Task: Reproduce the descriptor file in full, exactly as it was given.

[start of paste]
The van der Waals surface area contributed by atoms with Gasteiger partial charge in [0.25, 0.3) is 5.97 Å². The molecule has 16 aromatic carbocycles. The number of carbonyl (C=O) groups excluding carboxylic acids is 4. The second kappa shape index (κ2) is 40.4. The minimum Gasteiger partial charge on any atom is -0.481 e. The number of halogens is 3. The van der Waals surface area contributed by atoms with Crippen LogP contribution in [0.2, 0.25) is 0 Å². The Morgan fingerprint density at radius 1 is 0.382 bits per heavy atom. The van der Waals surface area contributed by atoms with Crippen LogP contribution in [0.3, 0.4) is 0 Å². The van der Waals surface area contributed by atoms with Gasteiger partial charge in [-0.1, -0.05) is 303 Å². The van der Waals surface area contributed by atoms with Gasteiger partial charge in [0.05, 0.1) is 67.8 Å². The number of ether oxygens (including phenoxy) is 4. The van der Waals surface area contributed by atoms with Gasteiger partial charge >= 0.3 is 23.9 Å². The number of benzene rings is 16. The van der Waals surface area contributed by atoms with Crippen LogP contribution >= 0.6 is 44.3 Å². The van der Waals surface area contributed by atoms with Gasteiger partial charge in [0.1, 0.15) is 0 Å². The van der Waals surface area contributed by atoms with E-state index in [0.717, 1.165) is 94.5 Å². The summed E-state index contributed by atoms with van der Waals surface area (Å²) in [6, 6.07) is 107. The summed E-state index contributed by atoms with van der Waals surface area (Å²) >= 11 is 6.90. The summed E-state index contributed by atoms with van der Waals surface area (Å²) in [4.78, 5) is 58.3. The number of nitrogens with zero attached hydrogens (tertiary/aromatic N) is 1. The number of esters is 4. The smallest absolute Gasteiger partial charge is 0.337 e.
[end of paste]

The van der Waals surface area contributed by atoms with Gasteiger partial charge in [0.25, 0.3) is 5.97 Å². The molecule has 16 aromatic carbocycles. The number of carbonyl (C=O) groups excluding carboxylic acids is 4. The second kappa shape index (κ2) is 40.4. The minimum Gasteiger partial charge on any atom is -0.481 e. The number of halogens is 3. The van der Waals surface area contributed by atoms with Crippen LogP contribution in [0.2, 0.25) is 0 Å². The Morgan fingerprint density at radius 1 is 0.382 bits per heavy atom. The van der Waals surface area contributed by atoms with Crippen LogP contribution in [0.3, 0.4) is 0 Å². The van der Waals surface area contributed by atoms with Gasteiger partial charge in [-0.1, -0.05) is 303 Å². The van der Waals surface area contributed by atoms with Gasteiger partial charge in [0.05, 0.1) is 67.8 Å². The number of ether oxygens (including phenoxy) is 4. The van der Waals surface area contributed by atoms with Gasteiger partial charge >= 0.3 is 23.9 Å². The number of benzene rings is 16. The van der Waals surface area contributed by atoms with Crippen LogP contribution >= 0.6 is 44.3 Å². The van der Waals surface area contributed by atoms with Gasteiger partial charge in [0.1, 0.15) is 0 Å². The van der Waals surface area contributed by atoms with E-state index in [0.717, 1.165) is 94.5 Å². The summed E-state index contributed by atoms with van der Waals surface area (Å²) in [6, 6.07) is 107. The summed E-state index contributed by atoms with van der Waals surface area (Å²) >= 11 is 6.90. The summed E-state index contributed by atoms with van der Waals surface area (Å²) in [4.78, 5) is 58.3. The number of nitrogens with zero attached hydrogens (tertiary/aromatic N) is 1. The number of esters is 4. The smallest absolute Gasteiger partial charge is 0.337 e.